Charles Dickens and Nelly Ternan met in 1857; she was 18, a hard-working actress performing in his production of The Frozen Deep, and he was 45, the most lionized writer in England. Out of their meeting came a love affair that lasted 13 years and destroyed Dickens's marriage while effacing Nelly Ternan from the public record.
In this remarkable work of biography and scholarly reconstruction, the acclaimed biographer of Mary Wollstonecraft, Thomas Hardy, Samuel Pepys, and Jane Austen rescues Nelly from the shadows of history, not only returning the neglected actress to her rightful place, but also providing a compelling portrait of the great Victorian novelist himself. The result is a thrilling literary detective story and a deeply compassionate work that encompasses all those women who were exiled from the warm, well-lighted parlors of Victorian England.
©1990, 1991 Claire Tomalin (P)2012 Tantor
"Captivating.... An absorbing book about...a character who helps to illuminate the life of a great artist and the life of her times." (Michiko Kakutani, The New York Times)
I am an avid eclectic reader.
This is a story of Charles Dickens and his mistress Nelly Ternan. He was 45 and she 18 when they met in 1857. I almost got more interested in Claire Tomalin detective search for information about Nelly Ternan. Apparently both Ternan and Dickens destroyed most of the written material about themselves and lived in a discreet way. The divorce of the Dickens was shocking to Victorian England, so they kept a low profile. I found it interesting to note that a life in the theater (acting) was an unfavorable occupation and more so for women at the time, they were social outcasts and were thought of as whores. Things sure changed in the 20th and 21 century we put actors at the top of our society. Claire Tomalin did a great job trying to provide an accurate biography of the two but I am sure she had to do some speculation and deduction also. Wanda McCaddon did a good job of narrating the story. Tomalin's discussion of Dickens and his contemporaries was interesting as I had recently added to my wish list a book by Anthony Trollope, apparently he and Dickens were friends. Tomalin did a good job of bringing to life the era of the 1850s. If you enjoy literature and history you will enjoy this book.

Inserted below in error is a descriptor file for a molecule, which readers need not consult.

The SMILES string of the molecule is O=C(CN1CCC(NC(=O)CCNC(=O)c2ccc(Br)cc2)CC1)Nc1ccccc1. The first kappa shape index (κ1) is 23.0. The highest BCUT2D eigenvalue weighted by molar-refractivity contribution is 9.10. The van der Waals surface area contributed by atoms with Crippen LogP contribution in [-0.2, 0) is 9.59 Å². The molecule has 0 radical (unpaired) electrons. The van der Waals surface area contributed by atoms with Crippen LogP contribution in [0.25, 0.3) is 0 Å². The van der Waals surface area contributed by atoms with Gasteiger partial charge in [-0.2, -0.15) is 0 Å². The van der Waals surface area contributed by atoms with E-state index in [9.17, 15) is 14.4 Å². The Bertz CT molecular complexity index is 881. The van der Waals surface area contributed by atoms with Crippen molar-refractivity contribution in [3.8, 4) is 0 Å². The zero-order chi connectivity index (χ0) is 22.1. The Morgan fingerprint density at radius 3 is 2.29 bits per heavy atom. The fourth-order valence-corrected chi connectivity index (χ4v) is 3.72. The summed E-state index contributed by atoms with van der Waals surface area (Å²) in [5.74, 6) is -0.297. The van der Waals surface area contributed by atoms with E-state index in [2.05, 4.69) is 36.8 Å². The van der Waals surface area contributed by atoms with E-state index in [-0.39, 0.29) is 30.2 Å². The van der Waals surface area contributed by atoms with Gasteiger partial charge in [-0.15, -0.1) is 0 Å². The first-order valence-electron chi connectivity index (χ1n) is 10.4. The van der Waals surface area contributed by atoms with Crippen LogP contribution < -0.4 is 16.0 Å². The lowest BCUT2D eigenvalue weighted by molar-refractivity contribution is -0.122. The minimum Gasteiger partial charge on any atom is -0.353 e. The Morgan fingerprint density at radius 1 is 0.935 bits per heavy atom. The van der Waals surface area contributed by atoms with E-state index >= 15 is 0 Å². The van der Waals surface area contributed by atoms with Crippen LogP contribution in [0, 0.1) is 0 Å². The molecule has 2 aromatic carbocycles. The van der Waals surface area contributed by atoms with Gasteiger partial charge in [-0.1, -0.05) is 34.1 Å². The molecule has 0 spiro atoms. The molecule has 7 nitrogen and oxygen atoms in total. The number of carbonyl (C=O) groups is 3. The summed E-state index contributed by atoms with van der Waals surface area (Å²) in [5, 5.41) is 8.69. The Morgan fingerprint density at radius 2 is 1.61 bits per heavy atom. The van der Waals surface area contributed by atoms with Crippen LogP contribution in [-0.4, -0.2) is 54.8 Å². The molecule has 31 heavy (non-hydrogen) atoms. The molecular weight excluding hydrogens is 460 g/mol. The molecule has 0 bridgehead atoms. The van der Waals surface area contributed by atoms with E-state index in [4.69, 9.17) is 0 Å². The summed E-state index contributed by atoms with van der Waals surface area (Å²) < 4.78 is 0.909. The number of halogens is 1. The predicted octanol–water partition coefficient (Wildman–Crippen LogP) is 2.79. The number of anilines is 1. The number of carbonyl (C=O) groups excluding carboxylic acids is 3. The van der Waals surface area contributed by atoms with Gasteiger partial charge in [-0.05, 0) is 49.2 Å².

In fairness, I began this book with the thought of how can a biography be written about a person that is almost lost to history. Claire Tomalin presented probably the best possible account of this mysterious figure. Unless some treasure trove of information about Nelly Ternan is found hidden away in a long forgotten vault, this book explains all we will ever know of her life.
Tomalin gives great detail of Ternan's family members who were all actors of some note, contemporaries, customs, and English society and views of the time. Also, a healthy amount of information regarding Dickens himself. Unfortunately, most things about Nelly Ternan are reduced to deduction, speculation, and supposition. One cannot fault Tomalin, as very little is known of Nelly Ternan, especially during the time of her involvement with Charles Dickens. So what is left is a "speculation biography".
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